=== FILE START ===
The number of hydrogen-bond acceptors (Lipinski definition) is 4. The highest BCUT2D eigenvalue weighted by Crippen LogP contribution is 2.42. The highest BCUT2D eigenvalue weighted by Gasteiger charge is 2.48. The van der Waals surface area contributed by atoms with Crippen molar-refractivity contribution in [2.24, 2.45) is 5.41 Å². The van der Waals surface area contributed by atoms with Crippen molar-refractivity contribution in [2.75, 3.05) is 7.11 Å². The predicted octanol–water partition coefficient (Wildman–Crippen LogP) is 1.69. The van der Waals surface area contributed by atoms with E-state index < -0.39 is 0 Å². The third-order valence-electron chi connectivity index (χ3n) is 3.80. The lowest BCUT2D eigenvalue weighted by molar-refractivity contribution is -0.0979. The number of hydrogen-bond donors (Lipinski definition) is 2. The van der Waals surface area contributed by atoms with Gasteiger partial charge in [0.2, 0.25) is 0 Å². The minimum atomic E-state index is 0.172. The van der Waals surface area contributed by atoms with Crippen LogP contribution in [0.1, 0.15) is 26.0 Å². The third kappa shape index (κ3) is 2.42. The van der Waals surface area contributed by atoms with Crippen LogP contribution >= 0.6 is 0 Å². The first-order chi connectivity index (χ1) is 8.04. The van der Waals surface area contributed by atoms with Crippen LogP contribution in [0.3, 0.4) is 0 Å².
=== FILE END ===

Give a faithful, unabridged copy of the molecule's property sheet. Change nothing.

The number of hydrogen-bond acceptors (Lipinski definition) is 4. The highest BCUT2D eigenvalue weighted by Crippen LogP contribution is 2.42. The highest BCUT2D eigenvalue weighted by Gasteiger charge is 2.48. The van der Waals surface area contributed by atoms with Crippen molar-refractivity contribution in [2.24, 2.45) is 5.41 Å². The van der Waals surface area contributed by atoms with Crippen molar-refractivity contribution in [2.75, 3.05) is 7.11 Å². The predicted octanol–water partition coefficient (Wildman–Crippen LogP) is 1.69. The van der Waals surface area contributed by atoms with E-state index < -0.39 is 0 Å². The third-order valence-electron chi connectivity index (χ3n) is 3.80. The lowest BCUT2D eigenvalue weighted by molar-refractivity contribution is -0.0979. The number of hydrogen-bond donors (Lipinski definition) is 2. The van der Waals surface area contributed by atoms with Gasteiger partial charge in [0.2, 0.25) is 0 Å². The minimum atomic E-state index is 0.172. The van der Waals surface area contributed by atoms with Crippen LogP contribution in [0.1, 0.15) is 26.0 Å². The third kappa shape index (κ3) is 2.42. The van der Waals surface area contributed by atoms with Crippen LogP contribution >= 0.6 is 0 Å². The first-order chi connectivity index (χ1) is 8.04. The van der Waals surface area contributed by atoms with Crippen LogP contribution in [0.3, 0.4) is 0 Å².